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Tuesday, 9 August 2011

Has something positive come from death of Malaysian trans activist?

Candlelight vigil for Aleesha Farhana. (Pic Justine Mei-Ern)
Source: Fridae

By Sylvia Tan

In a written statement, the Ministry of Women, Family and Community Development clarified that it in fact provides counselling and guidance to transgender people without the “intention of ‘correcting’ behaviour etc in line with socially accepted norms.”

The Malaysia Women, Family and Community Development Ministry has said in a statement that Minister Datuk Seri Shahrizat Abdul Jalil and Secretary-General Dato’ Noorul Ainur will meet with Seksualiti Merdeka, a sexuality rights advocacy group, and members of the transgender community to understand and address the needs of transgender people in Malaysia.
The ministry was responding to a petition endorsed by 17 NGOs and some 600 unnamed individuals following the passing of transgender woman Aleesha Farhana whose application to officially change her name and gender was rejected by the High Court despite having undergone a sex reassignment surgery in Thailand two years ago.

According to reports, she died from a heart attack on Saturday, 12 days after the High Court ruling.

The statement, which has been published on Seksualiti Merdeka's website on Aug 3, said that transgender people in Malaysia face extreme levels of stigmatisation and discrimination which is often exacerbated by biased media reporting. Transgender people often face abuses “ranging from physical violence to mental torture to sexual assault”, to being “prevented from accessing health services, housing, education, employment and other basic rights enjoyed by all Malaysians.”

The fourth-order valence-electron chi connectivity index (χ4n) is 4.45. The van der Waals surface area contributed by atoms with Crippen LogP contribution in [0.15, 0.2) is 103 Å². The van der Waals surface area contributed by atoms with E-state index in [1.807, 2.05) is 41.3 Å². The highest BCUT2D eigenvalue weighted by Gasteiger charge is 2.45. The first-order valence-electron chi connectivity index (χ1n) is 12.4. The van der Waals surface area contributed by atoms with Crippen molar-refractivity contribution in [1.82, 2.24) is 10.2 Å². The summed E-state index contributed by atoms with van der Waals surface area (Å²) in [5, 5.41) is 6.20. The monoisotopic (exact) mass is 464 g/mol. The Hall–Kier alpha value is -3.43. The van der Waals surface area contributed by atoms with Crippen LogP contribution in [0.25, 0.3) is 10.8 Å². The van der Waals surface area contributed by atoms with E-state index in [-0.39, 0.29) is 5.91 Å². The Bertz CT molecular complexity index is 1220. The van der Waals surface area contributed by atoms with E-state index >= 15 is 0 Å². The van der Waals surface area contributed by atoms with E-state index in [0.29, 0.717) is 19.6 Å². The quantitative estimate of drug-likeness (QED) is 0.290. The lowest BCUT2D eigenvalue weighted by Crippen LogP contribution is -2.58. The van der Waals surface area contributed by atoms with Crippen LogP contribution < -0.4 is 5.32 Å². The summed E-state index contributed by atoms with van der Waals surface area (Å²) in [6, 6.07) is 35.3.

“The unwillingness of the Malaysian government to recognise trans people as equal before the law facilitates this ugly persistence in violating us.”
The statement further urged the authorities to “repeal of laws that criminalise trans people for (their) identity, dressing and mannerisms” and to create a safer environment for transgender people.

Among the NGOs that endorsed the statement were Amnesty International (Malaysia), Association of Women’s Lawyers, Centre for Independent Journalism, Coalition of Sexual Bodily Rights, Seksualiti Merdeka and Suaram.

In a written reply from Suriani Kempe, Special Tasks Officer to the Minister of Women, Family and Community Development, the ministry clarified that it in fact provides counselling and guidance to transgender people without the “intention of ‘correcting’ behaviour etc in line with socially accepted norms.”

Co-founder of Seksualiti Merdeka Pang Khee Teik told Fridae:
“We are happy to observe that the Ministry is willing to engage, and willing to articulate a position that is progressive and inclusive. Of course there is a lot more that the Ministry can do before all of us have equal opportunities to be helped and to access services in Malaysia. But we must support such a stand and hold the Ministry accountable to act positively for the good of all transgender people in Malaysia.”
Seksualiti Merdeka, which is also an annual sexuality rights festival held in August, will also be organising a forum titled “Say My Name: Why name and gender means so much to transgender people” later this month, and have extended the invitation to Minister Datuk Seri Shahrizat Abdul Jalil and Secretary-General Dato’ Noorul Ainur.
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